According to Justice Varma, the assets that may have been obtained through the commission of a scheduled offense cannot be granted exemption or immunity from the rigors of the PMLA, and accepting such a contention would not only go against legislative policy but also undermine the legislature’s efforts to combat money laundering.

The petition states, “In point of fact, if Section 14 were to be interpreted in the manner that the petitioner suggests, it would deprive the authorities charged with implementing the provisions of the PMLA of an essential weapon in their quest to confiscate proceeds of crime,”

The judgment stated that the government cannot be regarded as acting as a creditor seeking to enforce a debt while acting under the PMLA.

It would be pertinent to note that the ED does not act as a creditor when it moves to provisionally attach properties that are the proceeds of crime.

The actions taken in accordance with the aforementioned provisions primarily aim to bind the owner’s ability to deal with or dispose of properties that have been identified as representing the proceeds of crime.

The Court ruled that “it basically seeks to strip the perpetrator of the right to enjoy the same while the proceedings under the PMLA are in progress.”

The court stated that the attachment by the ED does not confer a title on the authority that has taken that step, and that its purpose is to prevent private alienations.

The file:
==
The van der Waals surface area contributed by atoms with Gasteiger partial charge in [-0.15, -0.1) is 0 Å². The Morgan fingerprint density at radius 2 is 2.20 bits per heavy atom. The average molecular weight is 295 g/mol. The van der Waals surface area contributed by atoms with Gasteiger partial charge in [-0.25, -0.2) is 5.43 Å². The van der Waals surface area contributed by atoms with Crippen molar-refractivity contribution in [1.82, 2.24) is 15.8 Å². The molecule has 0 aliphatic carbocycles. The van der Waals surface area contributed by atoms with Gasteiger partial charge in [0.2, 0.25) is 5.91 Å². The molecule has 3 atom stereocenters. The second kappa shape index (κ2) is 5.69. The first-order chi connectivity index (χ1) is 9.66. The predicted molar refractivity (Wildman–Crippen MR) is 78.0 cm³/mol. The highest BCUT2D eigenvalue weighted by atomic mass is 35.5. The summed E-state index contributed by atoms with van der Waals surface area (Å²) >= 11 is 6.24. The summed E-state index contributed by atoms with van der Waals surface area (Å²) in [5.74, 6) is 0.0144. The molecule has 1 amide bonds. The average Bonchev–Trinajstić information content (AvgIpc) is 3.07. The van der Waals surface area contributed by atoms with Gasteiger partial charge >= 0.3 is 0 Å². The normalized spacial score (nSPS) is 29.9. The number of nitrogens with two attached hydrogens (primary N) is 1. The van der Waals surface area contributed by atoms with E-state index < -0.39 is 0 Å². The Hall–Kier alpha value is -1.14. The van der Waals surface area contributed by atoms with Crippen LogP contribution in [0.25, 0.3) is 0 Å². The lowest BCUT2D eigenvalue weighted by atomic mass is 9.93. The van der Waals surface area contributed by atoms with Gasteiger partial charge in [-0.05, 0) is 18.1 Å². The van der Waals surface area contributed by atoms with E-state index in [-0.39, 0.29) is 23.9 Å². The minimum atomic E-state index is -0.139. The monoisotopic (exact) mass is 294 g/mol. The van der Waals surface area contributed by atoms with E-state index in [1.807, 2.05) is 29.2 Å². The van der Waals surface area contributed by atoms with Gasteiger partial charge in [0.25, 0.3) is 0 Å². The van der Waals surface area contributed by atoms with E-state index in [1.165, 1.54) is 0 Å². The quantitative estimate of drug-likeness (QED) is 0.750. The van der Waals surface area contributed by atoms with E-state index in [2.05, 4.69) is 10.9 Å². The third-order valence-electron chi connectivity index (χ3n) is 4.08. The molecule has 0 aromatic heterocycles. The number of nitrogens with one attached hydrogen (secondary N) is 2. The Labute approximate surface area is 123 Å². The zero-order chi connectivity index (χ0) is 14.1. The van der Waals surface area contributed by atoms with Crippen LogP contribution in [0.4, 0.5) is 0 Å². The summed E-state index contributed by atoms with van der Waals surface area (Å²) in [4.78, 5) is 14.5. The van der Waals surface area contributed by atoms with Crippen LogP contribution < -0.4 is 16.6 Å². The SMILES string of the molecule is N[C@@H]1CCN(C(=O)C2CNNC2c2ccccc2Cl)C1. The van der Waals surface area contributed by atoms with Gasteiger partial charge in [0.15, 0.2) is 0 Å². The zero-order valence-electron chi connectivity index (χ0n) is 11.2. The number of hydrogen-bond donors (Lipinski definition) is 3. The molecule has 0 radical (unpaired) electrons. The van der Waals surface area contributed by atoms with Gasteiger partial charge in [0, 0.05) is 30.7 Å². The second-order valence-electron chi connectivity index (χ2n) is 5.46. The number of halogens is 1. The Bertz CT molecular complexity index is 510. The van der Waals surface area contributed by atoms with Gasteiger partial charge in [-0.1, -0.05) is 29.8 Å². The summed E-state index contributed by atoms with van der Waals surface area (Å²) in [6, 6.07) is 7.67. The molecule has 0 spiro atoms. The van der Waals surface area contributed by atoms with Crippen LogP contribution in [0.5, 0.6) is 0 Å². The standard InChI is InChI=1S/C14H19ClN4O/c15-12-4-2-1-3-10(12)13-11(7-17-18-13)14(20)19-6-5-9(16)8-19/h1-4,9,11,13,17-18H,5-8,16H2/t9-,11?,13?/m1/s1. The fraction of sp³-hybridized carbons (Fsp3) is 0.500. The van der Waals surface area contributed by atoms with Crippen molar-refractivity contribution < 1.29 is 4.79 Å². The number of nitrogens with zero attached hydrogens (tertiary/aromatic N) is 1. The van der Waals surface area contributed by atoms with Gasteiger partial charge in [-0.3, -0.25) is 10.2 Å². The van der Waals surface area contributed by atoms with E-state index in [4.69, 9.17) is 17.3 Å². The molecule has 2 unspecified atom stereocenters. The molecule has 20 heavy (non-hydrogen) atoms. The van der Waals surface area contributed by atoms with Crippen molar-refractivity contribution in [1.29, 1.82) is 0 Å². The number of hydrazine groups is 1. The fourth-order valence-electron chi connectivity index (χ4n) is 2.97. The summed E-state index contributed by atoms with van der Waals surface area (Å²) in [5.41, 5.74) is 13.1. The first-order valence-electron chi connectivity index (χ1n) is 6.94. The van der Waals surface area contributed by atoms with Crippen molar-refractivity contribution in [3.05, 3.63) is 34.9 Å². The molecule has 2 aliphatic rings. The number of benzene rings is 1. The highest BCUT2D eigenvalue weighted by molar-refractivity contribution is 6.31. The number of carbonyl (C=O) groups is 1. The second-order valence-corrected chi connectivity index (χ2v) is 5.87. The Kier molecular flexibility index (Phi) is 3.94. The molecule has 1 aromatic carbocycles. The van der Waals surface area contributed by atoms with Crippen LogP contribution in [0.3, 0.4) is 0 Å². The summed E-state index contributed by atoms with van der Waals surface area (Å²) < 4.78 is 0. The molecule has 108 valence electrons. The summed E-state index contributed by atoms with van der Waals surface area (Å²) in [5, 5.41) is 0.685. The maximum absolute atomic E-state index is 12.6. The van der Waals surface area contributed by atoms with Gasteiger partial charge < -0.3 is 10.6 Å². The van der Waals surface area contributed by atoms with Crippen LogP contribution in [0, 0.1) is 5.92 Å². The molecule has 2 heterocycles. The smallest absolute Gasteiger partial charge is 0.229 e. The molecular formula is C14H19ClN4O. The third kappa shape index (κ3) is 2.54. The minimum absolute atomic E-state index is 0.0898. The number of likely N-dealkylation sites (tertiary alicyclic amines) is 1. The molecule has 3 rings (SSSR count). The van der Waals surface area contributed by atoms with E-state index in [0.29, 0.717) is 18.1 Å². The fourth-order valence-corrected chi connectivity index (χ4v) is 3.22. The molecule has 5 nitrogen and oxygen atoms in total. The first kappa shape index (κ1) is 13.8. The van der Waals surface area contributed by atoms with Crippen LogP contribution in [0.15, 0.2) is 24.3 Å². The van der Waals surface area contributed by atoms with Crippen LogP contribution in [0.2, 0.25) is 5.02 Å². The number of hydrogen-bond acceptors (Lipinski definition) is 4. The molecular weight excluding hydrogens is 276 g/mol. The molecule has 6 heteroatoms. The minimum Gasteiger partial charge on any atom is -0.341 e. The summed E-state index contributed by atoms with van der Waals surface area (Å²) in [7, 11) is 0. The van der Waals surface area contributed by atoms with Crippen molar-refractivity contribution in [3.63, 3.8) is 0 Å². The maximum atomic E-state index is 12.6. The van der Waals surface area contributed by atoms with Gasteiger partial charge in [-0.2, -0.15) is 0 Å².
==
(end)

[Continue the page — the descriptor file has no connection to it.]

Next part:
According to the Court, the attachment only grants the authorities under the PMLA the authority to prevent further property transactions until a money laundering-related trial is concluded.

“Property rights do not become null and void as a result of attachment under the PMLA.”

The judgment stated, “It is basically a fetter placed on the possessor of that property to deal with the same until such time as proceedings under the aforementioned enactment come to a definitive conclusion on the question of confiscation.”

“In any case, since the act of attachment does not result in the effacement of rights in property, it would clearly stand and survive outside the scope of a moratorium or an action relating to an action in respect of a debt due or payable,”

Third-party safeguards

The Court ruled that the enforcing authority under the aforementioned enactment does not have a superior or overarching interest in the property or the proceeds that may ultimately be obtained upon its disposal just because a specific property has been provisionally attached under the PMLA.

According to Justice Varma, the aggrieved party is granted the right to seek the release of property even after it may have been confiscated in favor of the Central government. This is in addition to the provision that allows for an appeal against the order that was issued by the Adjudicating Authority.

“The statutes provide sufficient means and avenues for claims and grievances to be resolved. A Resolution Professional may be able to approach the appropriate authorities under the PMLA for any reliefs regarding tainted properties that may be permitted by law. Axis Bank explained that a PAO issued by the ED under the PMLA does not grant that authority a superior or overriding property right.”

The Court added that, in the end, the parties’ claims on the attached property, as well as the issue of distribution and priority, would have to be resolved independently and in accordance with the law.

Related Post